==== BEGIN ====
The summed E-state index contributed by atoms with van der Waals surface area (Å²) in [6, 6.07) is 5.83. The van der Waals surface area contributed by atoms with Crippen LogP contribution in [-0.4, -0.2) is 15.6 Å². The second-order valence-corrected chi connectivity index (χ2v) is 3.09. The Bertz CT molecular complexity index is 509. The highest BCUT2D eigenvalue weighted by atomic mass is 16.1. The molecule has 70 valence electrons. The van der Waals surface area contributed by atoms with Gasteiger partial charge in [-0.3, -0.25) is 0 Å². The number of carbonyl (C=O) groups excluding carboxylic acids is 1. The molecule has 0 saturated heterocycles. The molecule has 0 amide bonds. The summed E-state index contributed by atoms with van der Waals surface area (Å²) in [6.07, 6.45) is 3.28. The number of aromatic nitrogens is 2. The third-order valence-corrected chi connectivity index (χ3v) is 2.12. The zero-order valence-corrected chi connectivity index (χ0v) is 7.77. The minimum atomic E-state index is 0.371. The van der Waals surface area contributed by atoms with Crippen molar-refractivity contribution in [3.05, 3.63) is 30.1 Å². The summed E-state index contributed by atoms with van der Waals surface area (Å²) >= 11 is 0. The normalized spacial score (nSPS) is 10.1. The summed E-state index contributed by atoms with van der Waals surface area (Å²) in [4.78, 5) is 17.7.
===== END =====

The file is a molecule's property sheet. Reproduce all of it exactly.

The summed E-state index contributed by atoms with van der Waals surface area (Å²) in [6, 6.07) is 5.83. The van der Waals surface area contributed by atoms with Crippen LogP contribution in [-0.4, -0.2) is 15.6 Å². The second-order valence-corrected chi connectivity index (χ2v) is 3.09. The Bertz CT molecular complexity index is 509. The highest BCUT2D eigenvalue weighted by atomic mass is 16.1. The molecule has 70 valence electrons. The van der Waals surface area contributed by atoms with Gasteiger partial charge in [-0.3, -0.25) is 0 Å². The number of carbonyl (C=O) groups excluding carboxylic acids is 1. The molecule has 0 saturated heterocycles. The molecule has 0 amide bonds. The summed E-state index contributed by atoms with van der Waals surface area (Å²) in [6.07, 6.45) is 3.28. The number of aromatic nitrogens is 2. The third-order valence-corrected chi connectivity index (χ3v) is 2.12. The zero-order valence-corrected chi connectivity index (χ0v) is 7.77. The minimum atomic E-state index is 0.371. The van der Waals surface area contributed by atoms with Crippen molar-refractivity contribution in [3.05, 3.63) is 30.1 Å². The summed E-state index contributed by atoms with van der Waals surface area (Å²) >= 11 is 0. The normalized spacial score (nSPS) is 10.1. The summed E-state index contributed by atoms with van der Waals surface area (Å²) in [4.78, 5) is 17.7.